Google Maps improves discoverability in several Indian languages

Google Maps | Representational image

Google Maps on Wednesday said it has incorporated an ensemble of learning models that automatically transliterate the names of points of interest (POIs) to 10 prominent local languages, making it easier for Indian language users find the things they look for at Maps.

This new feature will enable millions to issue queries in their own language and find information on Maps such as restaurants, petrol pumps, hospitals, grocery stores, banks, bus stops, train stations, and numerous other services, Google said.

By using automatic transliteration from the Latin script (English) name of a points of interest, Maps now displays their names in Hindi, Bengali, Marathi, Telugu, Tamil, Gujarati, Kannada, Malayalam, Punjabi, and Odia.

"To make Google Maps as helpful as possible for millions of Indian language users, we've introduced an updated automatic transliteration system that enables us to deliver more accurate results when users search for POIs in their preferred language," Cibu Johny, Software Engineer, Google Maps, said in a statement.

"In a country where names of establishments are written with words from multiple languages and acronyms, phonetically mapping these words into their native language will help us more accurately surface the results that local language users are looking for."

Explaining how the feature works, he added, "Common English words are frequently used in names of places in India, even when written in the native script. How the name is written in these scripts is largely driven by its pronunciation.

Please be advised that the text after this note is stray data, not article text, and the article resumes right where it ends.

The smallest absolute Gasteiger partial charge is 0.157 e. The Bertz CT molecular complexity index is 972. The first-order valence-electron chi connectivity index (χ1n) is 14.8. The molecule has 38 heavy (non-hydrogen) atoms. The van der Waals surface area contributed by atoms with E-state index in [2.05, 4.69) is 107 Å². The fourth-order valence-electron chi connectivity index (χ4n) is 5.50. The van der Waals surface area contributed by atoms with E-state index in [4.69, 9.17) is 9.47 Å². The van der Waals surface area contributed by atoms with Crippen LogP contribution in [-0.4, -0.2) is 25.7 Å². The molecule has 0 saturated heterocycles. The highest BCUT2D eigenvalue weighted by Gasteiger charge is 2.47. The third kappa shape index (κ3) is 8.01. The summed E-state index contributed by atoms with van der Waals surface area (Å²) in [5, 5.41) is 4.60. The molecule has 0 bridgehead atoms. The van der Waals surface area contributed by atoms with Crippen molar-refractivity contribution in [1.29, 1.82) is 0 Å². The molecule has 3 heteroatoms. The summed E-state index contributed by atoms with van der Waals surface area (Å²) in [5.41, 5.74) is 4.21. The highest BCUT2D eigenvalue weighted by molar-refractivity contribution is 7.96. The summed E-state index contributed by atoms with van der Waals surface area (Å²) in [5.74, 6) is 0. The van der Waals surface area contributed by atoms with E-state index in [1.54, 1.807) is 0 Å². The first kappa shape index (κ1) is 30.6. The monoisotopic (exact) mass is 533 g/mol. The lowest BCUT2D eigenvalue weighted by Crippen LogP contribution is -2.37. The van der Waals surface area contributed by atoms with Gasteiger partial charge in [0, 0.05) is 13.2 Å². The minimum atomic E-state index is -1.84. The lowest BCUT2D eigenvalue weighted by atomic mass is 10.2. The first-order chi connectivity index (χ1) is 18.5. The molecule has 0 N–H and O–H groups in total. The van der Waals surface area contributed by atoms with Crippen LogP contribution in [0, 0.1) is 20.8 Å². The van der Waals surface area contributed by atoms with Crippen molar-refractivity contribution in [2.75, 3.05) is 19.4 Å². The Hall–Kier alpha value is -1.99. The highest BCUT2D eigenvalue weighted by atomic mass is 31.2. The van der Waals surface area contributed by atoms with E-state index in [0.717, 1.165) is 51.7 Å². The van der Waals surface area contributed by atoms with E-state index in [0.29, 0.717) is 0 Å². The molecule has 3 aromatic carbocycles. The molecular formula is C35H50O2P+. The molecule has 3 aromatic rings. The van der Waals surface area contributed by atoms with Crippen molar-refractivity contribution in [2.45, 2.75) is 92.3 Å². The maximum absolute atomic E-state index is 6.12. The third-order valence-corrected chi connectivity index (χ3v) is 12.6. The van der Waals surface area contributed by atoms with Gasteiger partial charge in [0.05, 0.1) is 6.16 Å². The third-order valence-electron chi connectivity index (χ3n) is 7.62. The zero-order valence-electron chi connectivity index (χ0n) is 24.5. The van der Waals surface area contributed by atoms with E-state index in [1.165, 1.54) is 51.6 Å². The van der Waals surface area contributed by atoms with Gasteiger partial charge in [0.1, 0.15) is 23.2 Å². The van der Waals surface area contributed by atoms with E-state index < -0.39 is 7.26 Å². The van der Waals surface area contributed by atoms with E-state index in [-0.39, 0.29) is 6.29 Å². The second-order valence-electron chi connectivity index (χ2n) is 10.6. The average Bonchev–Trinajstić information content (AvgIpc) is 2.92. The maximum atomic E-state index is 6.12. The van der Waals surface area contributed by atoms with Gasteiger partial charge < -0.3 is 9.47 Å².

For example, NIT written in Hindi is pronounced "en-aye-tee", not as the English word "nit".

Therefore by understanding that NIT is a common acronym from the region, Maps can derive the correct transliteration.

In the past when Maps could not understand the context of NIT when written in Hindi, it would instead show a related entity that might be farther away from the user.

It is important to note that the transliterated POI names are not translations. Transliteration is only concerned with writing the same words in a different script.

--IANS

gb/sdr/


(Only the headline and picture of this report may have been reworked by the Business Standard staff; the rest of the content is auto-generated from a syndicated feed.)


Dear Reader,


Business Standard has always strived hard to provide up-to-date information and commentary on developments that are of interest to you and have wider political and economic implications for the country and the world. Your encouragement and constant feedback on how to improve our offering have only made our resolve and commitment to these ideals stronger. Even during these difficult times arising out of Covid-19, we continue to remain committed to keeping you informed and updated with credible news, authoritative views and incisive commentary on topical issues of relevance.

We, however, have a request.

As we battle the economic impact of the pandemic, we need your support even more, so that we can continue to offer you more quality content. Our subscription model has seen an encouraging response from many of you, who have subscribed to our online content. More subscription to our online content can only help us achieve the goals of offering you even better and more relevant content. We believe in free, fair and credible journalism. Your support through more subscriptions can help us practise the journalism to which we are committed.

Support quality journalism and subscribe to Business Standard.

Digital Editor

Business Standard is now on Telegram.
For insightful reports and views on business, markets, politics and other issues, subscribe to our official Telegram channel